Generally, a Barbados resident individual pays income tax at a maximum tax rate of 35%. However, Barbados’ tax legislation provides for a foreign currency earnings rebate (“FCER”) in respect of any foreign income remitted to Barbados by a Barbados resident individual, irrespective of his country of domicile. This rebate is given in the form of a rebate of income tax, expressed as a percentage of the income tax on the foreign earnings, thereby lowering the individual’s effective tax rate significantly.

The table below illustrates how the FCER is computed and the resulting effective tax rate using the top marginal tax rate of 35%:

Foreign Currency Earnings (“FCE”) as a % of total earningsRebate of income tax as a % of income tax on FCE2Effective rate of tax
Under 20%35%22.75%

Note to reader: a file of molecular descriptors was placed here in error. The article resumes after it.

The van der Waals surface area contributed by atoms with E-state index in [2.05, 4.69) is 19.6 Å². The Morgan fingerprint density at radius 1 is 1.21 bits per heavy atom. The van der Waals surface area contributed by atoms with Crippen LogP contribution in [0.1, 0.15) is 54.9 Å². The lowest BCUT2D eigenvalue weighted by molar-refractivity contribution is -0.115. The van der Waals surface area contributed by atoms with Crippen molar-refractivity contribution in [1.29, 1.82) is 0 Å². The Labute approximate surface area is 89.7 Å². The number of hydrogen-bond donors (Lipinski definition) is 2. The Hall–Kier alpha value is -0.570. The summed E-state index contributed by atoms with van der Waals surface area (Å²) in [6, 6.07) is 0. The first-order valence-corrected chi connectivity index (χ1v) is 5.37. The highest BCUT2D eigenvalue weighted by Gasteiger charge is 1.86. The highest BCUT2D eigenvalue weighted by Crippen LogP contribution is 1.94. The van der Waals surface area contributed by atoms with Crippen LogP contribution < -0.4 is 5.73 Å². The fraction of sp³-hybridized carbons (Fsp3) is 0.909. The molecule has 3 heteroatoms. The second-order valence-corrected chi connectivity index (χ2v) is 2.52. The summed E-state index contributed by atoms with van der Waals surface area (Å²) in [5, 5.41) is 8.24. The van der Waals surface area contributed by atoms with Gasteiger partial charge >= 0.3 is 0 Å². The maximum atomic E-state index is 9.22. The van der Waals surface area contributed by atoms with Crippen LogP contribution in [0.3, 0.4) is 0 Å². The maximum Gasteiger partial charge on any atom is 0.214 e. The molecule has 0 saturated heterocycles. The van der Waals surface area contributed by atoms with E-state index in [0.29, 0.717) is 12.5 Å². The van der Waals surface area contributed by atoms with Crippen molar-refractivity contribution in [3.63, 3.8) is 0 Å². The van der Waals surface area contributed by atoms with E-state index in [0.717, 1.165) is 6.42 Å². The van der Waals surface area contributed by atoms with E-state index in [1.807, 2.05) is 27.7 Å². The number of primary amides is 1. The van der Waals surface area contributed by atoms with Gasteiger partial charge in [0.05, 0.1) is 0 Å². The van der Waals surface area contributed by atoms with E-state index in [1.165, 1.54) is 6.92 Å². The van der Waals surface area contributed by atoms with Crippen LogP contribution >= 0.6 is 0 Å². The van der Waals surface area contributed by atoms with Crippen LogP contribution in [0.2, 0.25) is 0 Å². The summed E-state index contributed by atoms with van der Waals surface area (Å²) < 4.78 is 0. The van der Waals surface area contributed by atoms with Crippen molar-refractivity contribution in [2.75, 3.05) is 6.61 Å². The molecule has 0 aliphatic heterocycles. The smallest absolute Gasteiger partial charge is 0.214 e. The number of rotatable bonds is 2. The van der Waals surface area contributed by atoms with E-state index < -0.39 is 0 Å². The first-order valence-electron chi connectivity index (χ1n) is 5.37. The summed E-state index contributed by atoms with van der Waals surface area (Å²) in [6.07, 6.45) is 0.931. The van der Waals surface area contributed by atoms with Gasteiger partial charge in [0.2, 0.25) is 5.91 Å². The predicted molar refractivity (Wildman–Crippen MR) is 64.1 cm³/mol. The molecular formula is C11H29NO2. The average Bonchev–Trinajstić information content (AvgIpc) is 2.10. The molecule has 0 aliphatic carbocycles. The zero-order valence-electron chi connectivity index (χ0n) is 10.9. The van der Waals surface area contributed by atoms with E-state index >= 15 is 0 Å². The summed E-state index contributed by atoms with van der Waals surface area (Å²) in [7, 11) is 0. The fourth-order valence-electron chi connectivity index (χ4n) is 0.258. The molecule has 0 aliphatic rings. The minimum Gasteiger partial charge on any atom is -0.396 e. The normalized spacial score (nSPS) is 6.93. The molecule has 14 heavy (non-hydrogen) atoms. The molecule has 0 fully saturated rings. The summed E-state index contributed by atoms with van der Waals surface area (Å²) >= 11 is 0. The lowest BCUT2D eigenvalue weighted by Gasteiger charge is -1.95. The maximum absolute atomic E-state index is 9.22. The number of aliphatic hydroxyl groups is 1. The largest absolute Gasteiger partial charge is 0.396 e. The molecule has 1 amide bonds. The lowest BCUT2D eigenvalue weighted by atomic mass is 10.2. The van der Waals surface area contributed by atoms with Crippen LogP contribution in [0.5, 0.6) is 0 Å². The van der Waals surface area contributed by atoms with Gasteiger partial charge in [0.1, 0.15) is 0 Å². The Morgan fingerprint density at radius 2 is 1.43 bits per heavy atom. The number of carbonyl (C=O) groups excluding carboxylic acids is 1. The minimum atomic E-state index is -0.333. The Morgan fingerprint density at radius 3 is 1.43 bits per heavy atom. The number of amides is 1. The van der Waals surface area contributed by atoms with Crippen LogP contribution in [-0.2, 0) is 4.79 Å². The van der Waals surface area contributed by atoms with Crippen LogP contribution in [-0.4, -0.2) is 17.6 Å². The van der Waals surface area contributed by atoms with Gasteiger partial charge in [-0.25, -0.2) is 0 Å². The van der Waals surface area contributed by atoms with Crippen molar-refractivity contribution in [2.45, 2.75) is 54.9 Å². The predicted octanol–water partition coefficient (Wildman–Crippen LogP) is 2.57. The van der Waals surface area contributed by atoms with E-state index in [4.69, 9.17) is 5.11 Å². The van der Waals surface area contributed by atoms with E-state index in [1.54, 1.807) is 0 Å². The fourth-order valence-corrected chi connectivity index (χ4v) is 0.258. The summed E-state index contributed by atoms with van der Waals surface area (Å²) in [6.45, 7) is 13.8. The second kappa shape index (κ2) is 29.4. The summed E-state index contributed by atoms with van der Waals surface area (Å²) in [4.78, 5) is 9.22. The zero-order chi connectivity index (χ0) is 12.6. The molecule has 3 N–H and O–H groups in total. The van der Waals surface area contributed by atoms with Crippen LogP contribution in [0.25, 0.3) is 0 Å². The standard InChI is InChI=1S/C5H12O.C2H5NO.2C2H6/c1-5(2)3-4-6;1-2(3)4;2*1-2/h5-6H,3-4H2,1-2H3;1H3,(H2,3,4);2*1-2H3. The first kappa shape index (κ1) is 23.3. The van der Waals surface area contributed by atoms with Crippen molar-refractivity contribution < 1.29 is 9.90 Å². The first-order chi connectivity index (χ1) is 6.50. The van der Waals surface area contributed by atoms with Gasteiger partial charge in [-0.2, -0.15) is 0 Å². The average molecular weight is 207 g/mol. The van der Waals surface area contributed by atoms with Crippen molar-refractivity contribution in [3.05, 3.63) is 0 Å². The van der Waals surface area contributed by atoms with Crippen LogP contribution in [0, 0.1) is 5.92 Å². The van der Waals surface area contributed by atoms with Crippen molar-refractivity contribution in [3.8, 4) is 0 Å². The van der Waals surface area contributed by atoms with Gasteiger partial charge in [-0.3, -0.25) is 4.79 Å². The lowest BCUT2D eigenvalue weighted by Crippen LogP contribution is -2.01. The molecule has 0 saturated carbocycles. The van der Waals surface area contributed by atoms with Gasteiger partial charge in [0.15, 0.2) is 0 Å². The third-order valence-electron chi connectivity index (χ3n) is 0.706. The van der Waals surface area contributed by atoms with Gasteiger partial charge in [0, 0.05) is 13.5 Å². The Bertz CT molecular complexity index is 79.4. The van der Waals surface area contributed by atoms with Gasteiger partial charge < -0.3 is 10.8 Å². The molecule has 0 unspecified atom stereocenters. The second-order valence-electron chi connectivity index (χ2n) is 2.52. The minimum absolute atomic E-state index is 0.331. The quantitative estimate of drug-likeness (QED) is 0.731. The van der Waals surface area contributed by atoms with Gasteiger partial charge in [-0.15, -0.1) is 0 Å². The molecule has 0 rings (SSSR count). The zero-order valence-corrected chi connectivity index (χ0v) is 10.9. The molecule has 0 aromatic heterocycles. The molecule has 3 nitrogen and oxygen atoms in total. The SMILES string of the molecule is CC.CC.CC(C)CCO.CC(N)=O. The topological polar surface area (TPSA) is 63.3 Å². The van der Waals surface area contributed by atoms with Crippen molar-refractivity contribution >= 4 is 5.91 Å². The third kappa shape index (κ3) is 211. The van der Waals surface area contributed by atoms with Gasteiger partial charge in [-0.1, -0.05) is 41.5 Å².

Over 20% but under 41%45%19.25%
Over 41% but under 61%64%12.60%
Over 61% but under 81%79%7.35%
Over 81%93%2.45%

Therefore, HNWIs who have relocated to Barbados and remit foreign income to the island can reduce their tax payable on the foreign income by a substantial amount. For example, a HNWI who does not earn Barbados source income and repatriates US$100,000 to Barbados would be entitled to a rebate of 32.55% of income tax (i.e. the standard tax rate of 35% times the rebate permitted of 93%).

It should be noted that in addition to the availability of a FCER, Barbados does not impose capital gain tax or inheritance tax. Furthermore, Barbados has favourable double taxation treaties, which, when combined with the foregoing tax incentives, can produce some interesting tax planning opportunities for HNWIs.

Below is a list showing the countries with which Barbados has double taxation agreements:

Austria, Bahrain, Botswana, Canada(a), CARICOM(b), China(a), Cuba(a), Finland, Iceland, Luxembourg, Malta, Mauritius(a), Mexico, Netherlands, Norway, Panama, San Marino, Seychelles, Singapore, Spain, Sweden, Switzerland, United Kingdom(a), United States(a), Venezuela(a)

  1. Also bilateral investment treaties
  2. Antigua & Barbuda, Barbados, Belize, Dominica, Grenada, Guyana, Jamaica, St. Kitts & Nevis, St. Lucia, St. Vincent and the Grenadines and Trinidad are signatories to the CARICOM Treaty.